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Glock internal locking rules
This documents the basic principles of the glock state machine
internals. Each glock (struct gfs2_glock in fs/gfs2/incore.h)
has two main (internal) locks:
1. A spinlock (gl_spin) which protects the internal state such
as gl_state, gl_target and the list of holders (gl_holders)
2. A non-blocking bit lock, GLF_LOCK, which is used to prevent other
threads from making calls to the DLM, etc. at the same time. If a
thread takes this lock, it must then call run_queue (usually via the
workqueue) when it releases it in order to ensure any pending tasks
are completed.
The gl_holders list contains all the queued lock requests (not
just the holders) associated with the glock. If there are any
held locks, then they will be contiguous entries at the head
of the list. Locks are granted in strictly the order that they
are queued, except for those marked LM_FLAG_PRIORITY which are
used only during recovery, and even then only for journal locks.
There are three lock states that users of the glock layer can request,
namely shared (SH), deferred (DF) and exclusive (EX). Those translate
to the following DLM lock modes:
Glock mode | DLM lock mode
UN | IV/NL Unlocked (no DLM lock associated with glock) or NL
SH | PR (Protected read)
DF | CW (Concurrent write)
EX | EX (Exclusive)
Thus DF is basically a shared mode which is incompatible with the "normal"
shared lock mode, SH. In GFS2 the DF mode is used exclusively for direct I/O
operations. The glocks are basically a lock plus some routines which deal
with cache management. The following rules apply for the cache:
Glock mode | Cache data | Cache Metadata | Dirty Data | Dirty Metadata
UN | No | No | No | No
SH | Yes | Yes | No | No
DF | No | Yes | No | No
EX | Yes | Yes | Yes | Yes
These rules are implemented using the various glock operations which
are defined for each type of glock. Not all types of glocks use
all the modes. Only inode glocks use the DF mode for example.
Table of glock operations and per type constants:
Field | Purpose
go_xmote_th | Called before remote state change (e.g. to sync dirty data)
go_xmote_bh | Called after remote state change (e.g. to refill cache)
go_inval | Called if remote state change requires invalidating the cache
go_demote_ok | Returns boolean value of whether its ok to demote a glock
| (e.g. checks timeout, and that there is no cached data)
go_lock | Called for the first local holder of a lock
go_unlock | Called on the final local unlock of a lock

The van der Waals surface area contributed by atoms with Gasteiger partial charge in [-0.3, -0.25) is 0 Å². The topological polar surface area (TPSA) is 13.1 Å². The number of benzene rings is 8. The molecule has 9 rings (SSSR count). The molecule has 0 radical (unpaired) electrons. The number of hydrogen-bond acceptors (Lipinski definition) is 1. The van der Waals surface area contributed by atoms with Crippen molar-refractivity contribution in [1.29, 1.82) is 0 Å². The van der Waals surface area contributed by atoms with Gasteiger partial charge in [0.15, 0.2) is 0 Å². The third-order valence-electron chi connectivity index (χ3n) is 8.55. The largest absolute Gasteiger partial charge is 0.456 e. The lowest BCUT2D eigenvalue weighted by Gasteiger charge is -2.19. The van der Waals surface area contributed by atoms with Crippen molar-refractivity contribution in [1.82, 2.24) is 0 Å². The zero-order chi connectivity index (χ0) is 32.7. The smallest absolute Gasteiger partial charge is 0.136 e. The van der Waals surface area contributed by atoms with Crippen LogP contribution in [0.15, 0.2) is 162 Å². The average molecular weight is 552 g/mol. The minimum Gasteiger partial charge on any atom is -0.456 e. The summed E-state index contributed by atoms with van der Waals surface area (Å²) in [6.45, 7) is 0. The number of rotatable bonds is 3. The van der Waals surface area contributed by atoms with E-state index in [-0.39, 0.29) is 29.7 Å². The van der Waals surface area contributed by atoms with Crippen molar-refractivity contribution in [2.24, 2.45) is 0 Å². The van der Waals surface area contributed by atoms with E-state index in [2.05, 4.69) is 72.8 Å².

go_dump | Called to print content of object for debugfs file, or on
| error to dump glock to the log.
go_type | The type of the glock, LM_TYPE_.....
go_min_hold_time | The minimum hold time
The minimum hold time for each lock is the time after a remote lock
grant for which we ignore remote demote requests. This is in order to
prevent a situation where locks are being bounced around the cluster
from node to node with none of the nodes making any progress. This
tends to show up most with shared mmaped files which are being written
to by multiple nodes. By delaying the demotion in response to a
remote callback, that gives the userspace program time to make
some progress before the pages are unmapped.
There is a plan to try and remove the go_lock and go_unlock callbacks
if possible, in order to try and speed up the fast path though the locking.
Also, eventually we hope to make the glock "EX" mode locally shared
such that any local locking will be done with the i_mutex as required
rather than via the glock.
Locking rules for glock operations:
Operation | GLF_LOCK bit lock held | gl_spin spinlock held
go_xmote_th | Yes | No
go_xmote_bh | Yes | No
go_inval | Yes | No
go_demote_ok | Sometimes | Yes
go_lock | Yes | No
go_unlock | Yes | No
go_dump | Sometimes | Yes
N.B. Operations must not drop either the bit lock or the spinlock
if its held on entry. go_dump and do_demote_ok must never block.
Note that go_dump will only be called if the glock's state
indicates that it is caching uptodate data.
Glock locking order within GFS2:
1. i_mutex (if required)
2. Rename glock (for rename only)
3. Inode glock(s)
(Parents before children, inodes at "same level" with same parent in
lock number order)
4. Rgrp glock(s) (for (de)allocation operations)
5. Transaction glock (via gfs2_trans_begin) for non-read operations
6. Page lock (always last, very important!)
There are two glocks per inode. One deals with access to the inode
itself (locking order as above), and the other, known as the iopen
glock is used in conjunction with the i_nlink field in the inode to
determine the lifetime of the inode in question. Locking of inodes
is on a per-inode basis. Locking of rgrps is on a per rgrp basis.